The weather did not entirely conspire against us, winds were not awful despite reputations (and indeed sometimes were favorable), we didn’t get stuck at any of the dams for longer than a couple hours – all this so we could get to Hood River and the Mallon household three days ahead of schedule. This gave us Thursday afternoon through Monday afternoon in a real house, with real beds and things. A pretty exciting prospect for us.
For those of you thinking about planning similar expeditions in the future, I highly recommend choosing a route that encompasses a party member’s family. Rachael got her parents; I got the family cat.
Another side benefit, for our purposes, is that we can use hometown connections to get school visits. We saw 75 fifth graders and 180 sixth graders before we got back on the water. And, let me tell you (well, really Rachael would be the voice of authority here, but I’m the one writing, so whatever) – apparently the pressure is on when presenting in the hometown. In a large and historic auditorium. With a reporter drifting around nearby somewhere.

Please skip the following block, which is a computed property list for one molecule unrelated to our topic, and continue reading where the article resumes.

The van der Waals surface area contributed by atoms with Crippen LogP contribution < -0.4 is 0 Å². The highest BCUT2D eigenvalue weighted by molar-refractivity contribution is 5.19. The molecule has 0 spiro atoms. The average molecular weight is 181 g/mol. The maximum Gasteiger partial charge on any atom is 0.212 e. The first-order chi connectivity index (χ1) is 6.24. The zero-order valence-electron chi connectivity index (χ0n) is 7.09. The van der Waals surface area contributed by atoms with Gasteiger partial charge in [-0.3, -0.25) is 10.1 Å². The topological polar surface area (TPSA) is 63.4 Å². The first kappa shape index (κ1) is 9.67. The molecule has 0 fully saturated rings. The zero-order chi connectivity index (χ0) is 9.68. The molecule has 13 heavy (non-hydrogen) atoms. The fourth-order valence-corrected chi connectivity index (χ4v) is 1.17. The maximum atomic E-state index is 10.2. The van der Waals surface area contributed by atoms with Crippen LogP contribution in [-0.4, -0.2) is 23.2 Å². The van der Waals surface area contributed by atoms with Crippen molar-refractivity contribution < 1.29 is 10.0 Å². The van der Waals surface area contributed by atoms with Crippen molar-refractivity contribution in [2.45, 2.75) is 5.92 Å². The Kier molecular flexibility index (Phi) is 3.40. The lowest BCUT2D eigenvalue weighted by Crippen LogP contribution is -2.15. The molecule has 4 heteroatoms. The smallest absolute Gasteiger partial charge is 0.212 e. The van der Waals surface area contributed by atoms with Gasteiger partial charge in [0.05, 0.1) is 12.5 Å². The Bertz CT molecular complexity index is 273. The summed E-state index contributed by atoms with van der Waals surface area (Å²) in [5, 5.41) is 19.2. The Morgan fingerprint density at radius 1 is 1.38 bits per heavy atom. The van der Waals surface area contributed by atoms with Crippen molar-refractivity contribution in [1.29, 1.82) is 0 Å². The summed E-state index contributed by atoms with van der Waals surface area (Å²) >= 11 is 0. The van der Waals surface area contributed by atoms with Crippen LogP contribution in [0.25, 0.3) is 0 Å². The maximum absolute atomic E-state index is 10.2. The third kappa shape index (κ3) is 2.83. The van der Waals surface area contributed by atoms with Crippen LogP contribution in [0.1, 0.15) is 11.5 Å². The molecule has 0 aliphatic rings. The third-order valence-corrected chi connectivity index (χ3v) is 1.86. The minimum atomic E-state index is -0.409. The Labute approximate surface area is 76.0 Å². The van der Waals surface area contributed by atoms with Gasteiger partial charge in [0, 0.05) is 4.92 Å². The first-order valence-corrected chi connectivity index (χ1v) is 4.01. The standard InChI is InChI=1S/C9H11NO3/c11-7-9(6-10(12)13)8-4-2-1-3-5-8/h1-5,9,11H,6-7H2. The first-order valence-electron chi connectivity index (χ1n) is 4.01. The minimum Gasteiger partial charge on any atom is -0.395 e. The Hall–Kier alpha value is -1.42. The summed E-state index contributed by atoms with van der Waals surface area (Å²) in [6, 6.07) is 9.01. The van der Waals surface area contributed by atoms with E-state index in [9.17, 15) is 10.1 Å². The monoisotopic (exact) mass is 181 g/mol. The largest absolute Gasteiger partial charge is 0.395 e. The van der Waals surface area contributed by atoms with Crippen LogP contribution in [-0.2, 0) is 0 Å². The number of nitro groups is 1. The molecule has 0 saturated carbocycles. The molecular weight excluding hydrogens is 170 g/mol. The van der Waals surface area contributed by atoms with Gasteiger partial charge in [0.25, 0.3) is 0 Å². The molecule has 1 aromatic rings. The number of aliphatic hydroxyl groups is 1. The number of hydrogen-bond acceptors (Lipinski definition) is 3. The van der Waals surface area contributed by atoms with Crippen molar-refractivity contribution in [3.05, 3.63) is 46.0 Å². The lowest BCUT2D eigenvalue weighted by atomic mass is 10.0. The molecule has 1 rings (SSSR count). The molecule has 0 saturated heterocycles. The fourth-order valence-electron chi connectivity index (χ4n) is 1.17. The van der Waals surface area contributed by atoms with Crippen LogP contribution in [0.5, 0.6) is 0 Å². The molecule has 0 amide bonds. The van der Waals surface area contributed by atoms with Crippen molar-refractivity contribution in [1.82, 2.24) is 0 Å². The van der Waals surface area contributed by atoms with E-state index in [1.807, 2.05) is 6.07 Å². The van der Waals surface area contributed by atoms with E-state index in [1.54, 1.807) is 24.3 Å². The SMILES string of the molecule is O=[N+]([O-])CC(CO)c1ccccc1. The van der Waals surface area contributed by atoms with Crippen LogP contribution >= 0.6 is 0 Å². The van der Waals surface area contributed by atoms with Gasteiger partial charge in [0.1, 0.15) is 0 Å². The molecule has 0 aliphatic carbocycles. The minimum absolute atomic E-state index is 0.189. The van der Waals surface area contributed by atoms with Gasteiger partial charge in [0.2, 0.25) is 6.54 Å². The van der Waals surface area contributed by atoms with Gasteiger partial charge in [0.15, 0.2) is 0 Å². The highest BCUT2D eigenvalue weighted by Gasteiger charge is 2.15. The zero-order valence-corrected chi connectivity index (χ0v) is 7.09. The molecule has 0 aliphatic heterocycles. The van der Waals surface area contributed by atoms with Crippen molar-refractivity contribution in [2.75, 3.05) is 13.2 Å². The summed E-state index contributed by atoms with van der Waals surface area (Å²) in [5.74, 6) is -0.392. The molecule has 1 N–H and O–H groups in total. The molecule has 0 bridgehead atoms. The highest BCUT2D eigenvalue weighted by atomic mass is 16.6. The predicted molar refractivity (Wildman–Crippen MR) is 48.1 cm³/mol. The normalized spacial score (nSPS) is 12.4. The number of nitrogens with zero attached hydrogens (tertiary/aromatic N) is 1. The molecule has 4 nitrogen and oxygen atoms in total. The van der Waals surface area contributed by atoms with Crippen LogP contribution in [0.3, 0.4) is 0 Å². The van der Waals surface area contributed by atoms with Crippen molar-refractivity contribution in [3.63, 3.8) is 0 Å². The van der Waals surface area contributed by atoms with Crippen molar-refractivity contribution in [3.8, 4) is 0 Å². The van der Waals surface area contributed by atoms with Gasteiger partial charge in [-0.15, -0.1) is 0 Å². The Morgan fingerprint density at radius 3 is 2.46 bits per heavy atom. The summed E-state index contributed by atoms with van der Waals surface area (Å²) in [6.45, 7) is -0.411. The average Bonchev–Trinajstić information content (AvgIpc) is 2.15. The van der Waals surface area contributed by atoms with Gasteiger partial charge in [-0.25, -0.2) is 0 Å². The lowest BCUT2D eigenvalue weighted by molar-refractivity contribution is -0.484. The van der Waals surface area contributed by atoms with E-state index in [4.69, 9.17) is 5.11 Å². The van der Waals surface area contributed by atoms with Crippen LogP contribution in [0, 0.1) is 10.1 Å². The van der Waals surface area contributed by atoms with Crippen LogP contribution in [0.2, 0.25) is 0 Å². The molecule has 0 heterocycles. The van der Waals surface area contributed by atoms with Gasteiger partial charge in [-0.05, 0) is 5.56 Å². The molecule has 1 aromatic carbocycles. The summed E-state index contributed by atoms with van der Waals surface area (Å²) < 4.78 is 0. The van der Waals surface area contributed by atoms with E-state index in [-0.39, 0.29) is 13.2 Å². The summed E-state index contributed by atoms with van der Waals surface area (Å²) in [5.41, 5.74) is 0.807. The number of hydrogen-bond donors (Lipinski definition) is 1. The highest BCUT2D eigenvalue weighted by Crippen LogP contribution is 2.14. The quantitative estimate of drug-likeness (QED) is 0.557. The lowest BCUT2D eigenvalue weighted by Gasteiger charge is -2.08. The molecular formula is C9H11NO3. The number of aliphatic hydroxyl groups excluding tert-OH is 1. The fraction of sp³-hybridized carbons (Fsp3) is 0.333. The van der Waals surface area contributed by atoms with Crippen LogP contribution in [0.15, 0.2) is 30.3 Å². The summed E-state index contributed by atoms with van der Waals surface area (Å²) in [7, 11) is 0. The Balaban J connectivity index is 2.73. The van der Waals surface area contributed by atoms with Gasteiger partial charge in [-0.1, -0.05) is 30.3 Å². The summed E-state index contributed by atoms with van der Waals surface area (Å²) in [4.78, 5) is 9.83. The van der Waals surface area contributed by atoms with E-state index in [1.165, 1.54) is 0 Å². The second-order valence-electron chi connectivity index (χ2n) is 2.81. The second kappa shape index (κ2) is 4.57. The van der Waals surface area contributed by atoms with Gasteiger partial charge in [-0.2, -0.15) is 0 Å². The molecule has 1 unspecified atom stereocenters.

When we did get back on the river, it was with a large bag full of Mt. Hood Organic Farm apples, a reporter taking pictures from the dock, a racing challenge from a windsurfer, and still that stupid motor strapped to our stern.